If your Ford had a Matthew McConaughey, it would be a Lincoln

The Science of Giant Combiner Robots

If a transforming robot is cooler than a regular robot, then what’s cooler than a transforming robot? Why, a bunch of transforming robots that combine together to form one giant robot! So how can we make that happen, and if so, what would happen?

The Physical Bits of Combining

This might seem like the hardest part, but depending on what you’re doing this is actually the easy stuff. It’s a big long engineering problem and like all engineering solutions is going to be approached as a study of “best compromises” depending on what performance targets you need to hit. We can get some sort of transforming robot ready right now, it’s just a matter of figuring out how they can combine to form an even bigger robot.


The Software of Combining

The software side can be easy or tricky depending on how complicated you want it to be (just a glorified R/C toy with someone behind a control pad or full-on artificial intelligence). Since full A.I. robots are more fun than “dumb” ones and since the Transformers themselves are fully independent A.I.s let’s assume some sort of sophisticated software semblance from code we’ve figured out to write.

The actual act of linking the software together is once again pretty easy. As the robots are physically combining anyway it’s a pretty simple matter to, say, incorporate USB links or even do it wirelessly. Perhaps the most sophisticated networking infrastructure on the planet is a little thing called Link 16 which is designed to allow the U.S. military to communicate with any node that’s Link 16-compatible and transfer comparatively prodigious amounts of digital information - for example, if a fighter plane detects an enemy formation that information can be spread to a wide variety of relevant allied parties instantly instead of having the pilot verbally radio it in. It’s doubtful Link 16 has enough bandwidth to accommodate an artificial intelligence, but it certainly can facilitate real-time linking and communication between artificial intelligences, and as most U.S. fighter jets have Link 16 capability you’d think a giant robot would be able to take advantage of it as well.

Or forget the linking altogether - just code the robot software to designate a specific dominant software or intelligence from one of the component robots as the control for the combined robot, or even write a new artificial intelligence that would activate when the robots are combined (and deactivate and remain dormant when disassembled back into its disparate individual components). But that’s not really fun isn’t it? It’s much more interesting to think of what would happen if individual and true artificial intelligences were to combine and then somehow interact as a single unit. Would it be a Star Trek Borg-like hive mind? Would an entirely new personality and thus a distinct and unique individual emerge?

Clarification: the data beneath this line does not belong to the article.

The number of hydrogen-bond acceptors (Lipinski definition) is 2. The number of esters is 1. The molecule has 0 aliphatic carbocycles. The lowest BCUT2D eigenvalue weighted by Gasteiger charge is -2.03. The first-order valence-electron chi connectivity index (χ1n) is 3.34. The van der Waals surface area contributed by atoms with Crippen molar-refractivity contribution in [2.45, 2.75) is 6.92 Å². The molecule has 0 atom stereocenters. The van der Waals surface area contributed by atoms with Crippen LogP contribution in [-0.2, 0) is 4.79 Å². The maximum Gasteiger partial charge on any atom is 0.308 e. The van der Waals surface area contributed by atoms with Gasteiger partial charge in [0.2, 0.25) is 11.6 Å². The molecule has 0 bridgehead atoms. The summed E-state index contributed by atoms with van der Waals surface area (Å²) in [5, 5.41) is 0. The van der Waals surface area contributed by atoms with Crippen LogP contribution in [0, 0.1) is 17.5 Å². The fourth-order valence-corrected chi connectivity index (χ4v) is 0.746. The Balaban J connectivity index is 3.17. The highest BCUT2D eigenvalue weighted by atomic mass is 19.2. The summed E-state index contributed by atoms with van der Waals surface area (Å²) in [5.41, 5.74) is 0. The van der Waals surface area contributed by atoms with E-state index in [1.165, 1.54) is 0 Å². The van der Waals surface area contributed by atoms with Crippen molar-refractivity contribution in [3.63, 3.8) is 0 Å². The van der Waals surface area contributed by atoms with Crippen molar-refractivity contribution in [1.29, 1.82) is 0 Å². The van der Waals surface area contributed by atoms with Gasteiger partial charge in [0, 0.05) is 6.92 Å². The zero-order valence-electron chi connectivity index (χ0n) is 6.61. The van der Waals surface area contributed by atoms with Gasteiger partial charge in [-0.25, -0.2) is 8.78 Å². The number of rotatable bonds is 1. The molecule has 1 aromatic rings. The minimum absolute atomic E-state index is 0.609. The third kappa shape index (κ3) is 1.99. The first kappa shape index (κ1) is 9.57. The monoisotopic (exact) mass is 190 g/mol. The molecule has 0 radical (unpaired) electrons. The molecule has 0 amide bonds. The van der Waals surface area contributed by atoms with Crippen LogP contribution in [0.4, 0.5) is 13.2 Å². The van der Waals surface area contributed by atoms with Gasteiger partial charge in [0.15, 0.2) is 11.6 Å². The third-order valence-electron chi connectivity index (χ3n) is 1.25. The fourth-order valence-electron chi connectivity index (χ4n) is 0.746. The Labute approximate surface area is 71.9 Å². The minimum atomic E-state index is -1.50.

Believe it or Not, Scientists Have Put Real Thought Into This

One of those scientists is a guy named Ray Kurzweil. An early pioneer in hardware, software and digital engineering he is currently considered one of the leading experts in the development of artificial intelligence. His thoughts and predictions on artificial intelligence and how A.I. will behave have been collected into his book The Singularity is Near, which I’ve partially read (it’s a 1,000+ page tome, not exactly something you can knock out on a transcontinental flight).


As far as relevance to a giant combined robot, Kurzweil predicts that combining several artificial intelligences into a single artificial intelligence (and restoring them back into their disparate consciousnesses) is doable, and given time will be perfected to be made easy. In fact, Kurzweil predicts that artificial intelligences will be able to combine with human intelligence to form a single consciousness and back (and likewise, humans will be able to combine and separate consciousness with each other as well). The idea of combining artificial and human intelligence to form a new distinct personality/individual is something that’s been explored in various posthuman and singularity-type fiction, including one of the most well-known Japanese animated sci-fi movies out there, Ghost in the Shell, considered one of the most classic examples of A.I./singularity-specific cyberpunk.


So, at least according to Kurzweil, what would happen if two intelligences, artificial or not, combine? He’s pretty sure that the event will be tantamount to the birth of a new sentient individual - and just as you can’t predict what your own child will be like decades from now, it’s hard to predict what the traits of that individual will be. For example (and barring specific coding or software forcing a predetermined course), there’s no guarantee that a giant combined robot made up of a bunch of smaller female robots will in turn identify as female, male, or anything at all. Without any in-built coding restrictions and left entirely to the whims of free will, there’s no guarantee that Devastator would decided that maybe smashing Autobots isn’t in it for him and teams up with Optimus instead, even if his individual components still remain fiercely loyal to Megatron. There’s no easy way to predict how smart or dumb or what aptitudes such an intelligence would have, and it’s simply not correct to say that somehow it will be a mirror or aggregate of the individuals making up the whole. As a freshly birthed individual, that intelligence will simply be the product of just how things work out. The only way to be sure would be to find out for real.

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